After its first draft didn't even make it to a vote, the GOP's latest attempt at a healthcare bill passed the U.S. House of Representatives on Thursday.
The American Health Care Act – also referred to as "Trumpcare"or AHCA – passed the House by a vote of 217-213.
It 's been a controversial proposal even within the Republican party, with the GOP managing to pass it this time by making concessions to members of the hardline right House Freedom Caucus, which opposed the first draft of the act.
Nonetheless, 20 Republican representatives still voted against the AHCA on Thursday. These Republican "nay" votes didn't include Minnesota's GOP Reps. Erik Paulsen, Jason Lewis and Tom Emmer, who all voted in favor of it.
All of Minnesota's Democratic representatives voted against the bill, as did every other Democrat in the House.
The bill now goes to the U.S. Senate, where it is expected to face a tougher journey to passage.
What Minnesota's congresspeople said
Third District Rep. Paulsen had been undecided on whether to vote for the AHCA or not, But hours beforehand, his office confirmed to MinnPost he would be in favor of it.
In a statement after the vote, Paulsen said the status quo under the Affordable Care Act is "no longer acceptable" as Americans need relief from "skyrocketing costs, diminishing choices and limited access."
"This is just the latest step in reforming our health care system to be more patient-centered, and my focus remains on finding solutions that will make sure Americans have access to high quality, affordable health care."
And here's what Rep. Lewis had to say:
Democratic Rep. Keith Ellison had a different take, saying in a statement: "Calling this bill the 'American Health Care Act' is a cruel irony – 24 million Americans will likely lose their coverage.
"Hundreds of millions of people who get their insurance through their employer could see their plans slashed. Seniors and people with pre-existing conditions will be priced out of their insurance plans. And as many as one million Minnesotans who have received affordable care through the expansion of Medicaid, essential health benefits, or the exchange will be worse off."
Rep. Betty McCollum had this to say.
Why was the vote so close?
One of the reasons the bill faced pushback from moderate Republicans is because of the removal of some provisions created under the Affordable Care Act, which the AHCA is designed to replace.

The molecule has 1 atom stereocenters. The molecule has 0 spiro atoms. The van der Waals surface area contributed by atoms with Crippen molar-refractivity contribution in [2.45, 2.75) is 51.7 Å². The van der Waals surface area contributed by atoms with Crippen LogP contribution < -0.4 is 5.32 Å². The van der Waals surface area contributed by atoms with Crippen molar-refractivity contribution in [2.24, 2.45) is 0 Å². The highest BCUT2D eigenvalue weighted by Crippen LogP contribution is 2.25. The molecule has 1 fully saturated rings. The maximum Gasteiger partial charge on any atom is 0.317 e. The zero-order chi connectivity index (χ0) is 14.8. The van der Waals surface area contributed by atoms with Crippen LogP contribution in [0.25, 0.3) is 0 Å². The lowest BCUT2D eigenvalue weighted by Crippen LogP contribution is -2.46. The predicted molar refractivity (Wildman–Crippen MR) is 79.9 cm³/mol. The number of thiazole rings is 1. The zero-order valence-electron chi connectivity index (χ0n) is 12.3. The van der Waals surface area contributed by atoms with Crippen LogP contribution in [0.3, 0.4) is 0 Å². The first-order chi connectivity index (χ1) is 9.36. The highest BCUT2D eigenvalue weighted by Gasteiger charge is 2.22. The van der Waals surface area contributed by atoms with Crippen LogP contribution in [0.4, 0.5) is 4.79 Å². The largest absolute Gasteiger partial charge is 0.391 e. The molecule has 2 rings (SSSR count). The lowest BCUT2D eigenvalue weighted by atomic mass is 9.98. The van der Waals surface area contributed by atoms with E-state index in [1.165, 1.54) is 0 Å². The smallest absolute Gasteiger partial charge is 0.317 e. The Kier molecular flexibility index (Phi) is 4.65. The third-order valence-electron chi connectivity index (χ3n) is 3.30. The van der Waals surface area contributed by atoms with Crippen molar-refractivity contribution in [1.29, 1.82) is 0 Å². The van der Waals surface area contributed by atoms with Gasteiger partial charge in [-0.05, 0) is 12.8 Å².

As Vox reports, under the new bill, states will have the option to get waivers so they can opt out of requirements that insurers cover "essential health benefits" such as hospitalization, pregnancy and maternity care, rehabilitative services and mental health services.
They can also get waivers to the rule that says all people – whether healthy or sick – should be charged the same price for health insurance. Scrapping this requirement could see people with serious pre-existing conditions (such as cancer) experience huge hikes in their costs if they apply for insurance after having a gap in coverage.
There would be subsidies available for these people, but FiveThirtyEight notes subsidies overall are being cut under the AHCA. Same goes for the expansion of Medicaid.
The decision to vote this week also raised some eyebrows given that the Congressional Budget Office has not yet ruled on the economic impact of the new bill. When the first draft was released, the CBO found it would reduce federal deficits by $337 billion over the next decade, but at the same time would cause 24 million people to lose their health insurance.
Democrats argue the AHCA is a tax cut for the rich, mainly because the money the government will save compared to the Affordable Care Act will be used partially to fund the tax cut plan President Donald Trump revealed last month. That tax cut plan includes a 4.8 percent income tax cut for the nation's richest, as The Atlantic reports.
Republicans in favor of the plan however say it will create more choices for consumers and lower prices overall, while retaining some of the protections put in place under Obamacare, Yahoo explains.